► First ‘N’ performance car from Hyundai
► Practical hatch aims for Golf GTI and co.
► We drive prototypes in Germany and Korea
Hyundai is taking this seriously. The i30 N hot hatch, the first car to be developed under its new N brand, will take on a fiercely contested part of the performance car market that not only sells in huge numbers here in the UK, but also across Europe.
It’s wheeled out the big guns too, with ex-BMW M Division right-hand man Albert Biermann in charge of bringing the i30 N to production.
Various pre-production mules have faced more than 480 laps of the Nurburgring in Germany, which Hyundai says is the equivalent of travelling more than 90,000 miles on normal roads. In these conditions, the cars have also been driven at 90-95% - they’re not messing around.
That letter hasn’t just been plucked out of the air. The ‘N’ stands for Namyang – Hyundai’s Korean R&D base and proving ground in South Korea. It also, conveniently, stands for Nurburgring, where the i30 N has been relentlessly tested at the company’s European Tech Centre.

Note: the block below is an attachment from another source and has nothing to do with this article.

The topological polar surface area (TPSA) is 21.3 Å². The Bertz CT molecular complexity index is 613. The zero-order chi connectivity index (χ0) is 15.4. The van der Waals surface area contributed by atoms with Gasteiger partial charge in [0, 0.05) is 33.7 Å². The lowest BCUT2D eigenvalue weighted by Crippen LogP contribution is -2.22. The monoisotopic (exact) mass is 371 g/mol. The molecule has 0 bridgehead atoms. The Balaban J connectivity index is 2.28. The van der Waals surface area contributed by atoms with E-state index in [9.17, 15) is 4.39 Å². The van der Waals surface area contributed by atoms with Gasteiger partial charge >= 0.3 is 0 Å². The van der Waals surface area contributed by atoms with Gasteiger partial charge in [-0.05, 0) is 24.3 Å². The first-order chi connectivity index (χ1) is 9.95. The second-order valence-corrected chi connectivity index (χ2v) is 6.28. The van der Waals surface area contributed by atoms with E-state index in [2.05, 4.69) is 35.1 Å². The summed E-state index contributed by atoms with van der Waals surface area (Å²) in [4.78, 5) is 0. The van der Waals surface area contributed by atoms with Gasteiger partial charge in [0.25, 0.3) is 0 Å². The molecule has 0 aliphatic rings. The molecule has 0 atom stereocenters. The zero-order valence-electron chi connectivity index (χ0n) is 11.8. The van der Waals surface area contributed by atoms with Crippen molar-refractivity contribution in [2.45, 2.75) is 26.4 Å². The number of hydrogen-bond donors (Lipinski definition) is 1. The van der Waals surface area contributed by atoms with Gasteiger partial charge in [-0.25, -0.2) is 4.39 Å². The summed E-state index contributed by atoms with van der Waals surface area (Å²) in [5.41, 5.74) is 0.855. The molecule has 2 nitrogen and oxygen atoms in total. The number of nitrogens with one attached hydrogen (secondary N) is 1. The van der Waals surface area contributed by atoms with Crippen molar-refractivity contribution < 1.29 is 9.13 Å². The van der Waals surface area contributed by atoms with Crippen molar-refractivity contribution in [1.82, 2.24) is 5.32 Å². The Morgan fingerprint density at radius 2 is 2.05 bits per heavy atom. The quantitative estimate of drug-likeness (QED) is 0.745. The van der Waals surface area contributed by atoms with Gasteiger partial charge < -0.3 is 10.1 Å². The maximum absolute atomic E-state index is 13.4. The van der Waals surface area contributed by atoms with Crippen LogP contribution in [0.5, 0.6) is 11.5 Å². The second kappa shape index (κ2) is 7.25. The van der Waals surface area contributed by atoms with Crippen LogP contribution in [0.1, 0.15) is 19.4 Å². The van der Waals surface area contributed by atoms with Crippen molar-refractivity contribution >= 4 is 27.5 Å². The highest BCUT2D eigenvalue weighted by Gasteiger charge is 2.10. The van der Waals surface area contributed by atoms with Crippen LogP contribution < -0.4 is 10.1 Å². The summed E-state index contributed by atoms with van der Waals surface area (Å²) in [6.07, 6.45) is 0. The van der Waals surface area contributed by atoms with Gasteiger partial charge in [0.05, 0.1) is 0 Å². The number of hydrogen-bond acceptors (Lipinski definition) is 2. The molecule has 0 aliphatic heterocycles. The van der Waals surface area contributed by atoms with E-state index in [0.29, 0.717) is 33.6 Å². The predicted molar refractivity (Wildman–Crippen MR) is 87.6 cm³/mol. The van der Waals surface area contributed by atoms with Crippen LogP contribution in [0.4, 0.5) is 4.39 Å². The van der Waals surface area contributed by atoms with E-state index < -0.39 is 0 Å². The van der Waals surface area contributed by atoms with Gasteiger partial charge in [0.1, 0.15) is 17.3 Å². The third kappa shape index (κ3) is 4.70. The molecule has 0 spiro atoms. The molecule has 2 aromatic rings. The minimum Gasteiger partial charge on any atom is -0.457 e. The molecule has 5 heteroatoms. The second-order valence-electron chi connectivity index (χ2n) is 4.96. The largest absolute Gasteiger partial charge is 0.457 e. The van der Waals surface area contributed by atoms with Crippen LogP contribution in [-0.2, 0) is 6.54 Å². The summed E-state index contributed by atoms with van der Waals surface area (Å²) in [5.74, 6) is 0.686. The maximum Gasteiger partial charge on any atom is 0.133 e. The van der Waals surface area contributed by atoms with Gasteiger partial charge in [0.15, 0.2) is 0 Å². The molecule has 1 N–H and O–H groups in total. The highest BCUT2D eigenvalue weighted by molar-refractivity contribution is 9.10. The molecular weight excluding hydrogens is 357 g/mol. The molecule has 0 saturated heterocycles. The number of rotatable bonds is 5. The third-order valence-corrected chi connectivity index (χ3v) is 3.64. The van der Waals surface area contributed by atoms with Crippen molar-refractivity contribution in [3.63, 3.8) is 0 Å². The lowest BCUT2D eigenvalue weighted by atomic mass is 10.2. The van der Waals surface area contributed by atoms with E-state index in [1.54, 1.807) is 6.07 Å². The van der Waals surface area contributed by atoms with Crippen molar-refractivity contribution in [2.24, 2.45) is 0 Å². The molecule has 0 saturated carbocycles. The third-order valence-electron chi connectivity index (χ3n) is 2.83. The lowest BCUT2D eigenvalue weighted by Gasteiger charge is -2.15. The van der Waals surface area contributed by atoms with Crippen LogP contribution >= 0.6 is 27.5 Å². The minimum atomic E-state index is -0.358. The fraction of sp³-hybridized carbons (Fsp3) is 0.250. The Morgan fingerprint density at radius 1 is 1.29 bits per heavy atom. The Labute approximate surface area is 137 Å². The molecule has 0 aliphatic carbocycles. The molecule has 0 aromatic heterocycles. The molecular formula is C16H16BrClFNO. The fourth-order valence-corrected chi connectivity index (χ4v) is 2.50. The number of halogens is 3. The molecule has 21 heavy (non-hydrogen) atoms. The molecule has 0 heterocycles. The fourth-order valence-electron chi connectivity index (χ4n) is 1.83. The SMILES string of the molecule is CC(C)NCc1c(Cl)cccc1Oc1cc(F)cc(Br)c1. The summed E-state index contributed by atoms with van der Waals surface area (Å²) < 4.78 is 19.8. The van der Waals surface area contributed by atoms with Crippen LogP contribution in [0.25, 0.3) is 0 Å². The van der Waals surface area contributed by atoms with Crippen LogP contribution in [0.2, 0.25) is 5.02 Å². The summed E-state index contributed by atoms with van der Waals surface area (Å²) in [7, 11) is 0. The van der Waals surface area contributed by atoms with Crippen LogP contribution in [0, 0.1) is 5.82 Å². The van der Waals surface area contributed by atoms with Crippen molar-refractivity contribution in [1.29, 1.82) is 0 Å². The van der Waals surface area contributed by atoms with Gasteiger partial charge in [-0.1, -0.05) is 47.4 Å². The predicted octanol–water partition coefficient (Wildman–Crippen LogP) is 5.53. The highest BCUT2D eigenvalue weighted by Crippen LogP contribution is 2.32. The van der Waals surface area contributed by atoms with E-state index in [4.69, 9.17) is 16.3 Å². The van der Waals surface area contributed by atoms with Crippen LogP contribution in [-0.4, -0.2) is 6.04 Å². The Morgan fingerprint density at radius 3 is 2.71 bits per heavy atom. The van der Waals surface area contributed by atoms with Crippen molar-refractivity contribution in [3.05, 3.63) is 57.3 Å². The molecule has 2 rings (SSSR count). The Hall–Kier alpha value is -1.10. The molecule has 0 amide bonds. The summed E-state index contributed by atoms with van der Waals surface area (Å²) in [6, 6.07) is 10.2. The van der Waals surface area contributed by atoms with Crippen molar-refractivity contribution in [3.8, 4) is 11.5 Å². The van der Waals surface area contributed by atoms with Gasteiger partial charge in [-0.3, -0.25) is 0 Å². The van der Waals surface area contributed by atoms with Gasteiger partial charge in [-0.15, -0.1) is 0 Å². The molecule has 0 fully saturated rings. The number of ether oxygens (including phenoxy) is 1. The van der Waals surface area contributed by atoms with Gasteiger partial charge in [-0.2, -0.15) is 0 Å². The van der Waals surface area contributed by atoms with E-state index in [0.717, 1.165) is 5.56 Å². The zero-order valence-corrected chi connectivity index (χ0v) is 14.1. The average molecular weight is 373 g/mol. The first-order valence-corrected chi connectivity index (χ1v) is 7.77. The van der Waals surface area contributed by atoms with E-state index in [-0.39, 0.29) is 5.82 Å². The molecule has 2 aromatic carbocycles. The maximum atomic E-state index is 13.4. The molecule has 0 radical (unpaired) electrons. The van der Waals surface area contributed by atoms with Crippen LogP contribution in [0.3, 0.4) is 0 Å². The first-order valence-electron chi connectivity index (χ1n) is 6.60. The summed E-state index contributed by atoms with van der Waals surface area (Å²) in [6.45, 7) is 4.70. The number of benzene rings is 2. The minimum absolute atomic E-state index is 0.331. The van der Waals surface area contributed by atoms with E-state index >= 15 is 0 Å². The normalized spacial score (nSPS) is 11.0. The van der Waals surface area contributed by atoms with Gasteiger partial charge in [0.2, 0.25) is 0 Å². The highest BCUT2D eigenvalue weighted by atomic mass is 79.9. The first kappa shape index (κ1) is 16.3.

More tenuously, according to Hyundai the letter also resembles a chicane in shape – a type of corner that, given all that development, the car should have no trouble navigating.
What are the numbers?
Performance details are yet to be confirmed, but our chat with engineers revealed the i30 N will come in two states of tune – like many other hot hatches on sale now – but it’s as yet unclear if we’ll be taking the lower-powered model here in the UK.
Things kick off with a 247bhp 2.0-litre turbocharged petrol engine, while the Performance Pack variant that we drove pushes out around 276bhp and 295lb ft of torque.
Get to the good bit…
We originally tested the car on the twisty, sweeping, fast roads around the Nurburgring in the Eifel mountains with one of the car’s senior engineers, and first impressions were very positive.
The i30 comes with a choice of driving modes – Eco, Comfort, Sport and N – while an N Custom mode allows you to tweak the various maps to your personal preferences – allowing you to defeat the automatic throttle blipping, or turn off its exhaust crack, which Hyundai calls its ‘after burn’.